Saturday, August 17, 2013

On Spiritual Gifts and Cessationism

Doug Wilson interviews Mark Driscoll on Spiritual Gifts and Cessationism... two Reformed guys, two perspectives:


Anonymous said...

That's quite the combination of nonstandard personalities... an FV guy and Driscoll?

MarieP said...

It was very disconcerting to hear Driscoll deflect Wilson's excellent question about the uniqueness of the Scriptural canon.

MarieP said...

Wilson's account of the woman seeking to join a cult and then reading in Peter about adultery and finding that this was the case in the woman's life was a very interesting story. My own pastor said that he once had an impression that a man he knew was an adulterer, but my pastor didn't say anything. Very soon after, it was revealed that the man was one.

MarieP said...

That was a very worthwhile listen! I hope that Driscoll got a better idea of where non-continuationists are coming from, especially how the language of "God in is providence" is different than giving a thus saith the Lord. We do live in a "weird world," but, as Wilson wrote on his blog, "You no longer pour concrete when you are framing in the attic."

The Blogger Formerly Known As Lvka said...

These are the discussions one has when one belongs to a religion without wonder-working Saints, wonder-working relics, and wonder-working icons...

Apollo5600 said...

The problem is that there really is no way to regulate it, but almost in every case these things open people up to the most pernicious of errors. I was with the Charismatics for a while, and a fellow told me that God had gifted him with such a power of discernment that he could basically read people's minds.

Now, this he told me because, apparently, he had the impression that his wife was cheating with me. Though this did not come out until later. He also suspected I was a serial adulterer as well, as he would bring up the subject with me. And I would just sit there nodding and such like a big dummy, when here the guy was basically accusing me.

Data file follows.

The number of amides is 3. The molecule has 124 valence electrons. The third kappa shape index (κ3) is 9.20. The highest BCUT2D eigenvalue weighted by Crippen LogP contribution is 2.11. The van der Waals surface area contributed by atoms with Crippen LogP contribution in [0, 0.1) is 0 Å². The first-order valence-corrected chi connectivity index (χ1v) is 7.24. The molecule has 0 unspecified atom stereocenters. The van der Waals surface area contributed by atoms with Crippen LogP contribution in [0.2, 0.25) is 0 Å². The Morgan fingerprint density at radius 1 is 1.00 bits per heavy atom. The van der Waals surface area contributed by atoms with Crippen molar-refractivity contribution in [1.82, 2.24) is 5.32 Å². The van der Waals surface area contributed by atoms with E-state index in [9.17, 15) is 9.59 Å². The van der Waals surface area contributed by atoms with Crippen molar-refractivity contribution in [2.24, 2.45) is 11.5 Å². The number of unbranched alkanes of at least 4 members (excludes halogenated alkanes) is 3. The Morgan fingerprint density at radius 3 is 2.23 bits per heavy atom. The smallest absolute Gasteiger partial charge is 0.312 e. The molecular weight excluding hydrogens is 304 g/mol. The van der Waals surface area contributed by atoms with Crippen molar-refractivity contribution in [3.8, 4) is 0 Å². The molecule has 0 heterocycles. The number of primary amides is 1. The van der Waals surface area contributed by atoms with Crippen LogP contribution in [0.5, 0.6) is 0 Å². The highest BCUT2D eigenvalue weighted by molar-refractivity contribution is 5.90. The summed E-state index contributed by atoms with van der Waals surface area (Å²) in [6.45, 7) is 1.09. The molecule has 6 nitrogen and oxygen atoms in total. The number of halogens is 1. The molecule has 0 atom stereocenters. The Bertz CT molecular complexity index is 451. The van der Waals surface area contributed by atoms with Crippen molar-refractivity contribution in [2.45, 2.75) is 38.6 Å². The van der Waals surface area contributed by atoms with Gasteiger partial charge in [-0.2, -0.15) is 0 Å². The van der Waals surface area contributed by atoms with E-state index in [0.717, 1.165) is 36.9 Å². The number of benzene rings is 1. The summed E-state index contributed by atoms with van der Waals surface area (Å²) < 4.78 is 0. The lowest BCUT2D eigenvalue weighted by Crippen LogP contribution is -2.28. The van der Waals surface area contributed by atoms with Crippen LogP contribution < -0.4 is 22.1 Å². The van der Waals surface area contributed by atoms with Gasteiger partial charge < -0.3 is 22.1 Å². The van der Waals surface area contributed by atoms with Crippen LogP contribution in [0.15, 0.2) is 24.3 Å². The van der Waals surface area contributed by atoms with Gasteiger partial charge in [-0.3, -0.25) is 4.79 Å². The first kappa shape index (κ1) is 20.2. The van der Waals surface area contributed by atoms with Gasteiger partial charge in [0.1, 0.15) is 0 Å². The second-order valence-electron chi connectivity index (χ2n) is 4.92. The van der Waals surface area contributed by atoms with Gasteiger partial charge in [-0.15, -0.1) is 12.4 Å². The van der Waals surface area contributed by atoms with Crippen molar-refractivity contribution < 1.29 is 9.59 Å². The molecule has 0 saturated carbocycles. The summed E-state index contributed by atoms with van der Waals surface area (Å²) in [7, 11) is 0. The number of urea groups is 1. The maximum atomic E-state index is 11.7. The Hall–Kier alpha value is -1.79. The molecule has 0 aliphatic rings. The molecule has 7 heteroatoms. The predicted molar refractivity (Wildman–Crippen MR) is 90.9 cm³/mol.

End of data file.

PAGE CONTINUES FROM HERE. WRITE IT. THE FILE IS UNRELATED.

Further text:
And that is just one example of the abuses, but in many other cases I have seen even honest Christians without any seeming problems, have basically very vague and pretty much useless visions, which served only to puff them up to ever greater heights, until eventually they started having visions of a new Flu coming out in the next month to kill half of humanity. And, of course, the prophecy does not come true... so, what happens to their faith when this breaks? I don't know, since I had left them before I could see the ending of it.

Certainly John Knox and many of the other Scottish reformers had experiences that were profound as a result of their prayers. And these are things I cannot explain. But it seems to me that we can uphold the power of prayer without giving in to the horrible errors and assumptions rampant with the Charismatics.

Michael Taylor said...

As far as I'm concerned, Wilson simply made Driscoll's continuationism all the more plausible. He mostly agreed that certain experiences happen, but opted to interpret them from a non-cessationist perspective.

Like Driscoll, I'm a Calvinist-Charismatic precisely because of sola scriptura. So the objection that the charismatic gifts necessarily constitute an authority that norms scripture is, to my mind anyway, driven more by fear and negative experiences than anything substantive that we find in scripture itself.

Jack Deere pointed out a long time ago that the only real argument that the cessationist has is experience--either negative encounters with charismatic kookiness or the lack of miraculous experiences.